The ultimate dream job

Once I graduated from RIT in 2011, I wasn't sure what I wanted to do career wise. As you know I majored in criminal justice. I focused on corrections/policing until I found passion with court/law in the last year of college. I was considering to go to law school. I wasn't prepared to commit to another 3 years of school, so I decided to take the time to make sure it was what I wanted. I knew I had the passion for the criminal justice field so I just had to narrow it down.

I moved to Groton, CT after my graduation, reuniting with my boyfriend who had moved there for his job the previous year. I started applying to jobs in the area which I ran across Transportation Security Officer (TSO) position with T.F. Green airport in Providence, R.I. which I applied to in March 2012. This became the ultimate dream job because with my love for airplanes and security combined in one, I thought it would be the perfect job. I also loved the airport environment every time I traveled. I was invited to take the x-ray exam (identifying items in x-ray monitor images) and I drove to East Smithfield, R.I. to take the exam. I was a nervewreck not knowing what to expect, but I passed it with flying colors as I got the e-mail the very next day.

I was excited for the next step which was waiting for a call from the airport to come in for airport assessment (interview, color vision test, paperwork). A position finally opened up in August 2012 while I was employed at American School for the Deaf. I called back immediately and left three voice mails in a week period. I even tried to call to get a person on the line, but no luck. A month later, they stated that they never got any of my messages and that the position had been filled.

I didn't want to give up so I continued the search for Transportation Security Officer positions which a few opened up at Tweed in New Haven, CT and Bradley in Hartford, CT. Unfortunately I never got any calls. In April 2014, another position opened up at T.F. Green in Providence, R.I. so I applied again. The first test I had taken was only good for certain time so I had to take the test again which I passed the second time. A week later I got the call for airport assessment. I was thrilled to finally get this far.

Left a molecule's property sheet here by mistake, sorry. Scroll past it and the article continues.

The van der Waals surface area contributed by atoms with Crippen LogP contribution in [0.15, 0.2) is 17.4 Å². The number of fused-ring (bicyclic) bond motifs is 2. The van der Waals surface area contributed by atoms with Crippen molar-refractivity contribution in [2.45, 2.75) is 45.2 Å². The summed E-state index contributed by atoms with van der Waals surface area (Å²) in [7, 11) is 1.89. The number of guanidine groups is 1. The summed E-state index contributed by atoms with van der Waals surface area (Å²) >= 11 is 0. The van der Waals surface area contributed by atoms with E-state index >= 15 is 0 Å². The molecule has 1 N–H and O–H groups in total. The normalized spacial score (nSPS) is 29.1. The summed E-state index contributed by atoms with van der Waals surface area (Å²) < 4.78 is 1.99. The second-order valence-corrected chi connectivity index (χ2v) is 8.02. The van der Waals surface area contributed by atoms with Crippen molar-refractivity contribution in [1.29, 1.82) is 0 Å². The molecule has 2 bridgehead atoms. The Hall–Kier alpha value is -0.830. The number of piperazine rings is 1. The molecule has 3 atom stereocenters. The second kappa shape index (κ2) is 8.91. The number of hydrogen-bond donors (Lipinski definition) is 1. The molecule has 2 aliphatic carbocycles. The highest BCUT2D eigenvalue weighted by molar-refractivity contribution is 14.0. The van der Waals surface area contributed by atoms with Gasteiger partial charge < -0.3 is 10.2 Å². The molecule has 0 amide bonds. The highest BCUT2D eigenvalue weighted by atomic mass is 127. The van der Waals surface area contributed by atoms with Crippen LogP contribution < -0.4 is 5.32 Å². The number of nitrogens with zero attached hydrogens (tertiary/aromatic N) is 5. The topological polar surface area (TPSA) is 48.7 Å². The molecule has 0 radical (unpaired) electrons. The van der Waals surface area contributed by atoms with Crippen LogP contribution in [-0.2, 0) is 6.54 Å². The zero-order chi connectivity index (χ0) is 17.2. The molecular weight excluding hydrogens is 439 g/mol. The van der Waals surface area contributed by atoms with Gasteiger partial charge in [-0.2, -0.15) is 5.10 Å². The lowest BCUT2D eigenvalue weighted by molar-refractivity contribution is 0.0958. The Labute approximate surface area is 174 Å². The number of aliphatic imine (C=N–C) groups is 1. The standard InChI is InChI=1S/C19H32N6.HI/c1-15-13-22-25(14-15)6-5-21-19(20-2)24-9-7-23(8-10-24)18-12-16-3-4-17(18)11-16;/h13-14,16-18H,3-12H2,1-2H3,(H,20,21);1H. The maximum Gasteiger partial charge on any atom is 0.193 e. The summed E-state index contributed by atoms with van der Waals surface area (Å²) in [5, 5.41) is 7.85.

The woman on the phone recognized that I was deaf from using the relay on the phone so she requested that I put in a formal request with Transportation Security Administration headquarters. I had a week to put in the request and have it approved in order to be able to participate in the assessment. It was a VERY stressful week of calling the headquarters every day and getting the paperwork faxed to them immediately.

The headquarters finally sent me a letter on the last day of the window to schedule the assessment. The letter had been sent to me via Fed Ex overnight. I also got an e-mail from the director of accessibility services. Both letters had REJECTED the approval to have an interpreter at the assessment. It SHATTERED my confidence for the assessment. The letter stated that TSA had a hearing level that I had to pass in order to be able to do the job. How did they know my hearing level? I didn't even the chance to take the hearing test part of the physical exam which would have came down the road. I was very disappointed and hurt because I had high hopes of being a TSO and felt very confident that I could do the job despite my disability.